Thursday, July 4, 2013

The 5 Most Awesome Things About Germany

So, now that I've talked about some of the annoying things about Germany, I'll talk about some of the more awesome things about being here.

1. The Bakeries
When I think about Tuscaloosa, I can think of three bakeries (besides the ones in the supermarkets). In even the small town we started out in there are like, three bakeries per street, and they are sooo goood. In addition to bread, pastry, etc. they also sell sandwiches, which is fun. Seriously, in Aachen you can't walk a block without running into a bakery and for someone like me who looooves fancy baked goods this is a HUGE perk.

2. The Ice Cream
How often have you seen a pack of like 20-30 year old dudes walking down the street with ice cream cones? Or a 50-year old? The answer is most likely never. Seeing someone walking down the street with an ice cream cone here is like, totally normal. Everyone gets ice cream all the time, even if it's not that hot out (I mean, it's never going to be that hot out here). The Eis Cafe nearest us has a gigantic line almost every time I've walked by it, even at 9 or so at night. And of course, the ice cream is really really good. They tend to shy away from artificial colorings/flavorings here, so the melon ice cream really tastes like melon, the strawberry has little bits in it, etc. And it's sooo cheap. A giant scoop on a cone is 1 Euro at the one near us; some of the ones in Juelich had two smaller scoops for 1 Euro.

3. Recycling
This is slightly annoying, as the Germans are pretty strict about their recycling rules, but I consider it overall to be a good thing. I know different parts of the US have different policies on recycling. Tuscaloosa's was pretty much, "If you absolutely have to, here's a few places where you can recycle a very limited number of materials but we're going to make it hard just to discourage it." Pretty much everything here can be recycled; it just needs to be sorted out properly. I also read recently that if a store sells batteries, they have to take them back to dispose of properly. Someone told me when they called Tuscaloosa 3-1-1 to ask what to do with used batteries, they were told to just throw them away. Seriously. There is also pickup of larger things that can't be thrown away/recycled which just makes it very convenient.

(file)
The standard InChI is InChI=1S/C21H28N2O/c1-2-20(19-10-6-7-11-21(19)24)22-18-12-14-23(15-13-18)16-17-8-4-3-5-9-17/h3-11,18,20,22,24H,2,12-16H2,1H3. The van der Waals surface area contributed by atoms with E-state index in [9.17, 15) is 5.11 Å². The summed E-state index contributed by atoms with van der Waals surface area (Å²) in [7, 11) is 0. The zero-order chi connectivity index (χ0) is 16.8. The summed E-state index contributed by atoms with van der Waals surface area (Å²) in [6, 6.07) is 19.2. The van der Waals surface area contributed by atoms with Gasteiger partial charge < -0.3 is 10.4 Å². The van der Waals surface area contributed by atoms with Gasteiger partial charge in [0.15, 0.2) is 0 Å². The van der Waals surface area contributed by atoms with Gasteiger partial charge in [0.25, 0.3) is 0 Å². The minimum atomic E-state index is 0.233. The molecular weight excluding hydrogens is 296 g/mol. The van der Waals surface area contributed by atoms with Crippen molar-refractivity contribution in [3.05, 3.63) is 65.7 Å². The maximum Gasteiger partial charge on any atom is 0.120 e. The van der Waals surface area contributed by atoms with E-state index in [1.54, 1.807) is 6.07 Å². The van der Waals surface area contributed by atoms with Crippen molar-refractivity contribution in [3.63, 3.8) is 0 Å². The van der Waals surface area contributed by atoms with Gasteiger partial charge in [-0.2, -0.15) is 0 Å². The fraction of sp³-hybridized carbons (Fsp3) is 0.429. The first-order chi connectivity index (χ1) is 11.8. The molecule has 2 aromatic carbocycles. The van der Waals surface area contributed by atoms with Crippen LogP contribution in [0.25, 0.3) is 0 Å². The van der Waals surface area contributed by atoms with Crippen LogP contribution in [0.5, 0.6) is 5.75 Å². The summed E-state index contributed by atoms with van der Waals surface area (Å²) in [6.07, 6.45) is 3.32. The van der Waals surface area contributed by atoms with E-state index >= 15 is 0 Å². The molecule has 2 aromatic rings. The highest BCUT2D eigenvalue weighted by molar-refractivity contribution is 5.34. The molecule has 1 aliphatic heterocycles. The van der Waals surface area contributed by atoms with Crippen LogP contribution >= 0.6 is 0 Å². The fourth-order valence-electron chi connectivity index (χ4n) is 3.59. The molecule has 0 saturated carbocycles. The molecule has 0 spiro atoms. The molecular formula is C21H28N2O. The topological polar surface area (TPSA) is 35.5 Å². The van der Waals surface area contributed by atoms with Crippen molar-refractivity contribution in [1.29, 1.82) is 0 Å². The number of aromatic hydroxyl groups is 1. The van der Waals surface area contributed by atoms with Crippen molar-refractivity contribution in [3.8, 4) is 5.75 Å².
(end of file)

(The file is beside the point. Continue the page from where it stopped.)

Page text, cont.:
4. Walking
I knew that when I came to Germany I would be walking a lot more. For one thing, we don't own a car here and for another, the cities/towns are just set up so that everything is more or less convenient to get to. The first few days I was here, my body was just not used to moving very much and even though I purposely brought only shoes that I found comfortable, my feet were hurting and blistering from all the walking I was doing. However, I'm really grateful for this because I think it's going to make it much easier to lose weight after I have the baby. Plus it's just nice to walk around and look around. My current "schedule" is such that I'm not in a hurry to be anywhere so it's nice to just stroll around.

5. Cheap Beer
I know I also put this in the "most annoying things" post, but I think that once I can actually drink beer this will be one of the best perks. As I said before, beer is just ridiculously cheap. I'm guessing part of that is that there aren't so many taxes on it, and I guess if it isn't imported that would bring the cost down as well. And even the cheaper/crappier beers here aren't anywhere near as crappy as like, PBR or Budweiser or something. There is also a really big selection of alcohol-free beers I've been looking into; almost every brewery seems to have an alcohol-free version. Of course it's not as good as the real thing, but it's an OK substitute until I can drink actual beer again.

1 comment:

  1. 3 out of those 5 are on my "awesome things about Italy" list. Walking, cheap gelato, bakeries everywhere, the fact that drinking wine at lunch is not only acceptable but encouraged, and the availability of cheap, fresh produce are on my list.

    On my "not-so-awesome" list are gypsies, pigeons, men who don't shower or wear deodorant, aggressive Japanese tourists, and the free shots of lemoncello that come with every meal that you feel guilty for not taking.